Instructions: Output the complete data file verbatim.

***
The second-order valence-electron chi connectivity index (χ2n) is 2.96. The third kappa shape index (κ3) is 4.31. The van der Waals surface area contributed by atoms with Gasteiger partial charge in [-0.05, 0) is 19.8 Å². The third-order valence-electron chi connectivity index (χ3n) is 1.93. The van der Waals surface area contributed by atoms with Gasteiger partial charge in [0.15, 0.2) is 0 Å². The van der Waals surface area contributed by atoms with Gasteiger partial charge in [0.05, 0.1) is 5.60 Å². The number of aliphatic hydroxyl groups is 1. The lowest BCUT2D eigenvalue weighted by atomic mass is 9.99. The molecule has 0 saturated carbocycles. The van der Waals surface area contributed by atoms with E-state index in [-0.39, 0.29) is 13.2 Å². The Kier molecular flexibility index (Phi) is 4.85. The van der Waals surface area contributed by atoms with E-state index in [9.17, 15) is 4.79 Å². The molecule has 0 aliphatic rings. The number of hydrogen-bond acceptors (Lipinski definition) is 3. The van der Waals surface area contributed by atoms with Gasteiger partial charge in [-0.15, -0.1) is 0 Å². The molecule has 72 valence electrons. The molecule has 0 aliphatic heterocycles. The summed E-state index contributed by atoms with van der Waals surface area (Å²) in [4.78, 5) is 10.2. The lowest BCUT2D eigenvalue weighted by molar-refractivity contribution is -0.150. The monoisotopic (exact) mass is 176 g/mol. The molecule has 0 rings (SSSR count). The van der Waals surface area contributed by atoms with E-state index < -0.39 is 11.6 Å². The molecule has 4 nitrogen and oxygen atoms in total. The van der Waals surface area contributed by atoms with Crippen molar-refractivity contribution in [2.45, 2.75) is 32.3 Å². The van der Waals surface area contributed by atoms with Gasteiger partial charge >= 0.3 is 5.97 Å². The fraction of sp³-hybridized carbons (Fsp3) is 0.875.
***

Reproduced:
The second-order valence-electron chi connectivity index (χ2n) is 2.96. The third kappa shape index (κ3) is 4.31. The van der Waals surface area contributed by atoms with Gasteiger partial charge in [-0.05, 0) is 19.8 Å². The third-order valence-electron chi connectivity index (χ3n) is 1.93. The van der Waals surface area contributed by atoms with Gasteiger partial charge in [0.15, 0.2) is 0 Å². The van der Waals surface area contributed by atoms with Gasteiger partial charge in [0.05, 0.1) is 5.60 Å². The number of aliphatic hydroxyl groups is 1. The lowest BCUT2D eigenvalue weighted by atomic mass is 9.99. The molecule has 0 saturated carbocycles. The van der Waals surface area contributed by atoms with E-state index in [-0.39, 0.29) is 13.2 Å². The Kier molecular flexibility index (Phi) is 4.85. The van der Waals surface area contributed by atoms with E-state index in [9.17, 15) is 4.79 Å². The molecule has 0 aliphatic rings. The number of hydrogen-bond acceptors (Lipinski definition) is 3. The van der Waals surface area contributed by atoms with Gasteiger partial charge in [-0.15, -0.1) is 0 Å². The molecule has 72 valence electrons. The molecule has 0 aliphatic heterocycles. The summed E-state index contributed by atoms with van der Waals surface area (Å²) in [4.78, 5) is 10.2. The lowest BCUT2D eigenvalue weighted by molar-refractivity contribution is -0.150. The monoisotopic (exact) mass is 176 g/mol. The molecule has 0 rings (SSSR count). The van der Waals surface area contributed by atoms with E-state index < -0.39 is 11.6 Å². The molecule has 4 nitrogen and oxygen atoms in total. The van der Waals surface area contributed by atoms with Crippen molar-refractivity contribution in [2.45, 2.75) is 32.3 Å². The van der Waals surface area contributed by atoms with Gasteiger partial charge >= 0.3 is 5.97 Å². The fraction of sp³-hybridized carbons (Fsp3) is 0.875.